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Saturday, May 25, 2013
- In a first in years, snow blessed the Holy City last month. For a moment, hail metamorphosed into a paltry three-millimetre layer of white, liquid, light. Children and parents and snowmen relished the wonders of an almost real, though usually ephemeral, winter. But then, the Ice Age befell Jerusalem… Israelis like to sing of the disputed city, “Jerusalem of gold, bronze and light”. For two months this spring, as clouds disperse and evaporate in the land of eternal sunshine, the city is not only gold, bronze and light, but ice.
Some 30 ice sculptors have been flown in especially from China. “We brought in our finest team from Harbin, a very faraway place with a long history and a rich culture,” says Bai Liang proudly. “These artists have at least 15 years of experience. Since it’s our first time in Jerusalem, we have to be on our best.”
Assisted by local artists, the Chinese masters have designed and installed the first international festival of sculptures on ice in a covered space near the disused train station located close to the old no-man’s-land that used to divide the city into Jewish and Arab sectors before Israel captured East Jerusalem in the 1967 war.
“We exchanged ideas, plans and sketches with Israeli artists in order to reach a tight concept that integrates the local culture and architecture in our creations,” explains Liang, the exhibition director.
With hundreds of tons of ice, walls have been erected carefully, one ice block at a time. Within one month of hard work, a palace of wonders, a frosty replica of Jerusalem of Ice, came to light – “Ice City”.
At a cosy ten degrees Celsius below zero (minus 14 degrees Fahrenheit), life is a fairy tale when coats are received on entrance to the site. So, dress warmly, enter a world of ice and misty lights.
“The people here are interested in snow entertainment and ice. We’re happy to bring happiness,” says Qi while now combing a reproduction of a flying camel with a special metal rake.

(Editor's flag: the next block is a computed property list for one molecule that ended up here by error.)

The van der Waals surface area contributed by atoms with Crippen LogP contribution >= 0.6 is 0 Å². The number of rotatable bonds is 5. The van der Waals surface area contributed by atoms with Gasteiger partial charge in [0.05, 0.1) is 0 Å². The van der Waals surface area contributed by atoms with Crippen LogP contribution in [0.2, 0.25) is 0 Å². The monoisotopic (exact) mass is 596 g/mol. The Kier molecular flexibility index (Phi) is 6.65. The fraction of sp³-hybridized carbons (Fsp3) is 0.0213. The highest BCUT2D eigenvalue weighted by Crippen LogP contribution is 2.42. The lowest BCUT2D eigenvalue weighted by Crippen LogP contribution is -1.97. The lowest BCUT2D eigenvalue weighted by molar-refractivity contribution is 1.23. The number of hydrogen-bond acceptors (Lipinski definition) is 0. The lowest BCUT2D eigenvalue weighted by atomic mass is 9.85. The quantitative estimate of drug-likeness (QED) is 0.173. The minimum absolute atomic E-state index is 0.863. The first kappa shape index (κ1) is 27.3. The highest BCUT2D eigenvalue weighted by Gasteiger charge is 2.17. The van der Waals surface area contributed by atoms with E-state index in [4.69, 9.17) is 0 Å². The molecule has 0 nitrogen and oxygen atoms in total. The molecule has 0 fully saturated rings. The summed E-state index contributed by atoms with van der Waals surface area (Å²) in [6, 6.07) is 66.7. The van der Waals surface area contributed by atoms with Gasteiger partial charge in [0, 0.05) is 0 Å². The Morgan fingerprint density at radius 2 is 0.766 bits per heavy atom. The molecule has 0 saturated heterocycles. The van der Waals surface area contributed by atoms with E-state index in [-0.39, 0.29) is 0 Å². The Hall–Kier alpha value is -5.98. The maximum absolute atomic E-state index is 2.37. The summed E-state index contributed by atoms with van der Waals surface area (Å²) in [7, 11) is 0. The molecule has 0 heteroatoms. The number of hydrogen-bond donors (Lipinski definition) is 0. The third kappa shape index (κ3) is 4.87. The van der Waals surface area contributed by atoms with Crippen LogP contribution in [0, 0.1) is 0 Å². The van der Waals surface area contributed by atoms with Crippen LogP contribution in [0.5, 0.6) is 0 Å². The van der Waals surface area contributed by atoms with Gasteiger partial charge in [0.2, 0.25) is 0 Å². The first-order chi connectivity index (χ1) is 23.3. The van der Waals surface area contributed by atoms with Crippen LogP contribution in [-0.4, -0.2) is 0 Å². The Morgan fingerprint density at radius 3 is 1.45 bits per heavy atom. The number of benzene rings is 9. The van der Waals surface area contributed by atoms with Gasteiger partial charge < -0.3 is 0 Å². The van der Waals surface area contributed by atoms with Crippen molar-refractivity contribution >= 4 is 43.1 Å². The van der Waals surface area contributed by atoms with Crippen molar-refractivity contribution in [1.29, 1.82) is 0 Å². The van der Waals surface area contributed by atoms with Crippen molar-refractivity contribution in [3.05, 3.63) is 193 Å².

Visitors pass through a replica of Jaffa Gate, one of the seven opened monumental gates to the Old City.
The exhibition grounds feature historical monuments such as the Ottoman walls built in the 16th century during the rule of Sultan Suleiman the Magnificent; the Tower of David, a citadel originally raised above earlier fortifications in the second century BC; the Montefiore Windmill built in 1857 and designed as a flour mill, but actually unproductive due to a lack of winds. Qi saws another square chunk of translucent ice. Vapours of frost sprinkle his face. Though it breaks up easily, ice stands for unity, purity, and strength.
If the infamous monster – the “Golem” moulded in cement by French sculptor Niki de Saint Phalle – is a favourite Jerusalem playground, the amiable beast in its frozen version offers an even more slippery slide.
“No, I’ve never seen such beauty before,” six-year old Iris shakes her head from left to right. “Yes,” she nods – she simply loves it.
“The colourful ice sculptures are made with food colouring. It doesn’t matter if kids taste the popsicles- like sculptures,” smiles Liang.
Jewish and Arab schoolchildren can be seen playing side by side. In Ice City, the walls are emblazoned with two interlaced peace doves. Co-existence seems no arctic mirage.
Meander in the ice forest; wander around the fairy tales of your childhood; encounter ice figurines from the Wizard of Oz – the Scarecrow and the Tin Man and the Wicked Witch of the West.
Cinderella, the little glass slipper is metamorphosed into a little glacial slipper. The pumpkin transformed into the golden carriage is transformed into an ice carriage; mice are frozen into horses.
Not just children are marvelled. The attraction emulates ice festivals in Harbin, China, or Bruges, Belgium. Like their equivalents around the world, Ice City draws people from around the world.
“They do this in China? That’s cool!” exclaims a young tourist from Chicago ostensibly in awe of a menacing black bear adorned with an emerald glint.
“My wife gave me a present for my birthday and brought me here,” explains Tomer Gur-Arieh, a Jerusalemite.
But all this shimmering world of crystal and diamonds is pure evanescence.
These metamorphoses, of pandas, of giraffes and camels – even the lion king, the city’s emblem – will surely melt away. Don’t worry, next year, we’ll be back, assures the Chinese team.
“They’re very satisfied with our work,” confirms Liang, “especially Mayor of Jerusalem Nir Barkat; he came here five times; he was shocked by the ongoing change.” At the Mar. 6 opening, Barkat maladroitly hailed the ice festival as a “cultural revolution”.
“Never cast a thread until April is dead, Never cast a clout, until May be out” has never been so true here – the “cultural revolution” heralded by the Israeli Mayor will have to be watered down on the last day of April.
“We’re talking about further cooperation,” says Liang. “We’ve signed a five-year contract to bring ice sculptures back to Jerusalem.”
In the meantime though, to add a glow to cold cheeks you might want to have a drink on the rocks at the local ice bar…